Late in the afternoon of Saturday 30th July 1966 the captain of the English football team Bobby Moore took the Jules Rimet trophy from the Queen of England and lifted it above his head, acknowledging the acclaim of a packed Wembley crowd; England had beaten West Germany 4-2 to win the World Cup in an epic match full of excitement and controversy.
Changes Reap Dividends
This was the culmination of a successful campaign wrought by the England team and backroom staff, in particular the England manager, Sir Alf Ramsey. The setup behind the England team had been gradual changing and Ramsey was only the second England manager, previously an FA committee had selected the teams. More importantly, Ramsey wrenched control of actual team selection from that committee; his predecessor, Sir Walter Winterbottom, could only advise.
One other key aspect of Ramsey tenure, at least in those days, was that he would use players who were displaying good form at the time, rather than using the same players all the time. This was the background to the crucial decision to pick Geoff Hurst over Jimmy Greaves, arguably a technically superior player. History backs Ramsey, as Hurst was the first, and so far only, player to score a hat-trick in a World Cup final.
The Lead-up to the Final
The first round matches were tough and sometimes dour, as football was going through a stage when defensive tactics were evolving. England had also had some stormy meetings; their quarter-final match with Argentina featured the first sending off in an international at Wembley, the Argentinean captain Rattin. Germany had romped past Uruguay 4-0 then won a hard-fought match 2-1 against Russia in the semi-final. Worryingly, that was the first goal Germany had conceded in the whole tournament.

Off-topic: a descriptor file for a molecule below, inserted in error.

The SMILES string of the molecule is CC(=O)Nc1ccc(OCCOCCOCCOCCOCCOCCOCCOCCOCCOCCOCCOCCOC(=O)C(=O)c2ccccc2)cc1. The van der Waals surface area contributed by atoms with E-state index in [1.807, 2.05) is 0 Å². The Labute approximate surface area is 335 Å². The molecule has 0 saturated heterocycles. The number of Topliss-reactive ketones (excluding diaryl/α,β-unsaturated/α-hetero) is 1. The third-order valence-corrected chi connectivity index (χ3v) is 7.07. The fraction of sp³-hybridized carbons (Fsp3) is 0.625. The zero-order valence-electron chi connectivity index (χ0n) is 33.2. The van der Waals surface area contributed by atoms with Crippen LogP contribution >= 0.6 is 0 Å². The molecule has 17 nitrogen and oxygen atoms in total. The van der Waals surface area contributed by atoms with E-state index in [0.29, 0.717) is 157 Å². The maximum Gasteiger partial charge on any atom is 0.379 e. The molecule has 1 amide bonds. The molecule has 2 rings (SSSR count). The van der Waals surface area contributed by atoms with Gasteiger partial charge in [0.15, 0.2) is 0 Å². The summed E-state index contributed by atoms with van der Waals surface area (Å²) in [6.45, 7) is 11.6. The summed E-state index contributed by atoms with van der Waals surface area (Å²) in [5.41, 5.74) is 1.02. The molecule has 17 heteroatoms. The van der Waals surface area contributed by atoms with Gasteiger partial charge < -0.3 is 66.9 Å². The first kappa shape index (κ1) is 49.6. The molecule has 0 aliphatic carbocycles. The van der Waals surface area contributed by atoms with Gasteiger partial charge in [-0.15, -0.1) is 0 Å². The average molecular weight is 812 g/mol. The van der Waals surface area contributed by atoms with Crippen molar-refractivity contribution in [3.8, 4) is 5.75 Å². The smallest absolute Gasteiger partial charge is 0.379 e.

The pre-match discussion was all about that controversial decision to leave Hurst in the number 9 spot (this was before the days of squad numbers and the power of shirt marketing). He had replaced an injured Jimmy Greaves for the group match against Argentina and scored the only goal, so Ramsey kept faith even though Greaves was passed fit for the final.
It’s Still All Square at Full Time
England went behind in the 12th minute, Haller picking up a mis-directed header out by Ray Wilson, but they levelled through Hurst six minutes later, after a quickly taken free-kick. The rest of the half continued with England just about on top but being unable to break through a well-organised West German defence. In the second half it was England’s turn to go ahead as Martin Peters followed up a deflected Hurst shot, then in the final throes of the game, Germany equalised. Again, England were marginally superior but had not been able to convert that into a sustainable lead.
Enter the “Russian” Linesman
Half-way through the first period of extra time, Hurst met a cross from Alan Ball and his shot on the turn hit the underside of the crossbar and bounced down to the goal line. The referee signalled for a goal and then, under pressure from the German side, consulted with the linesman, who confirmed the goal. Whether or not the ball actually crossed the line is still hotly disputed in Germany, but the over-riding rule is that the referee’s decision is final, so it was a goal even if the ball didn’t cross the line. So there.
They Think it’s All Over!
Geoff Hurst completed his hat trick in the final seconds of the second half of extra time, with the German team pressing for another equaliser, Bobby Moore sent a pressure-relieving ball into the German half. Hurst latched on to it, ran on towards goal and thumped a shot into the roof of the net past the keeper. Spectators who were running onto the pitch, giving to the iconic catch phrase, with the BBC commentator, Kenneth Wolstenholme, exclaiming “Some people are on the pitch, they think it’s all over!” then as Hurst lashes the ball into the roof of the net: “It is now!”
The ‘Russian’ linesman was actually from what is know known as Azerbaijan, and at the time he was listed as coming from the USSR, which to everyone in the western world then meant ‘Russia’, even though that was technically incorrect. The game is disputed on many counts, the final goal is disputed in Germany as the keeper was distracted by the invading fans, which means that they can dismiss two goals and claim a moral victory. Equally though, English fans will point to the apparent handball during the goal-mouth scramble which lead to the German’s last-ditch equaliser that put the match into extra time. And in any case, the free-kick that lead to the scramble was dubious too, so those two disputed goals would never had happened or counted.